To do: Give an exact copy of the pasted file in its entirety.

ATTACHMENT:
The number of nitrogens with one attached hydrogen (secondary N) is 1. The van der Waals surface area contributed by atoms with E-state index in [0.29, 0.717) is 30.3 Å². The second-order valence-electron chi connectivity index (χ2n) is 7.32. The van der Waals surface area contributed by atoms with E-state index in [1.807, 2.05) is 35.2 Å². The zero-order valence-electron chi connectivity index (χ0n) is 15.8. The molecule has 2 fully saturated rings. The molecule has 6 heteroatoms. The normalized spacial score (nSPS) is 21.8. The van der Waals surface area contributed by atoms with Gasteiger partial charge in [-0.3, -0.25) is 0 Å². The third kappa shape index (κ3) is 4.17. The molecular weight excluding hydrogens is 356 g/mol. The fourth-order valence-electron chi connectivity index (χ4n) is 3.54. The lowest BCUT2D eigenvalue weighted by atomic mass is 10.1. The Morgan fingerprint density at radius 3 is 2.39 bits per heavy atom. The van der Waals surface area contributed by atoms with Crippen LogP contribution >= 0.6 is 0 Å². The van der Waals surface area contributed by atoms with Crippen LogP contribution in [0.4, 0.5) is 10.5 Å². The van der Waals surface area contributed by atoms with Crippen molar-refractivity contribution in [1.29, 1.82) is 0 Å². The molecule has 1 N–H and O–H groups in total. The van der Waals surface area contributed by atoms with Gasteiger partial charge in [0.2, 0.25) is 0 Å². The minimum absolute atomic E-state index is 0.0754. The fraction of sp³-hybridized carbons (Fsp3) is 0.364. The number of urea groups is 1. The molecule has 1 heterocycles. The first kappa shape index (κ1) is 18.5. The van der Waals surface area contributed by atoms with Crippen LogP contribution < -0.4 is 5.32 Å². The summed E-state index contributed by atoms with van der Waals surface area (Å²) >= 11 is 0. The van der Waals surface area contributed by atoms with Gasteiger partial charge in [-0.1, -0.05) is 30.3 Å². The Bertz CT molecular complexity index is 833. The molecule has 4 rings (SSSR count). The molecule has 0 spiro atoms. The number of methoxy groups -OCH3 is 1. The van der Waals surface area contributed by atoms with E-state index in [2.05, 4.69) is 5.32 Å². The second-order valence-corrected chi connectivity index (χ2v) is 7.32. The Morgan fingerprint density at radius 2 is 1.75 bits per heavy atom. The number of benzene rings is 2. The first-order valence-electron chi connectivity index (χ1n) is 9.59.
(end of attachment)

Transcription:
The number of nitrogens with one attached hydrogen (secondary N) is 1. The van der Waals surface area contributed by atoms with E-state index in [0.29, 0.717) is 30.3 Å². The second-order valence-electron chi connectivity index (χ2n) is 7.32. The van der Waals surface area contributed by atoms with E-state index in [1.807, 2.05) is 35.2 Å². The zero-order valence-electron chi connectivity index (χ0n) is 15.8. The molecule has 2 fully saturated rings. The molecule has 6 heteroatoms. The normalized spacial score (nSPS) is 21.8. The van der Waals surface area contributed by atoms with Gasteiger partial charge in [-0.3, -0.25) is 0 Å². The third kappa shape index (κ3) is 4.17. The molecular weight excluding hydrogens is 356 g/mol. The fourth-order valence-electron chi connectivity index (χ4n) is 3.54. The lowest BCUT2D eigenvalue weighted by atomic mass is 10.1. The Morgan fingerprint density at radius 3 is 2.39 bits per heavy atom. The van der Waals surface area contributed by atoms with Crippen LogP contribution >= 0.6 is 0 Å². The van der Waals surface area contributed by atoms with Crippen LogP contribution in [0.4, 0.5) is 10.5 Å². The van der Waals surface area contributed by atoms with Crippen molar-refractivity contribution in [1.29, 1.82) is 0 Å². The molecule has 1 N–H and O–H groups in total. The van der Waals surface area contributed by atoms with Gasteiger partial charge in [0.2, 0.25) is 0 Å². The minimum absolute atomic E-state index is 0.0754. The fraction of sp³-hybridized carbons (Fsp3) is 0.364. The number of urea groups is 1. The molecule has 1 heterocycles. The first kappa shape index (κ1) is 18.5. The van der Waals surface area contributed by atoms with Crippen LogP contribution < -0.4 is 5.32 Å². The summed E-state index contributed by atoms with van der Waals surface area (Å²) >= 11 is 0. The van der Waals surface area contributed by atoms with Gasteiger partial charge in [-0.1, -0.05) is 30.3 Å². The Bertz CT molecular complexity index is 833. The molecule has 4 rings (SSSR count). The molecule has 0 spiro atoms. The number of methoxy groups -OCH3 is 1. The van der Waals surface area contributed by atoms with E-state index in [2.05, 4.69) is 5.32 Å². The second-order valence-corrected chi connectivity index (χ2v) is 7.32. The Morgan fingerprint density at radius 2 is 1.75 bits per heavy atom. The number of benzene rings is 2. The first-order valence-electron chi connectivity index (χ1n) is 9.59.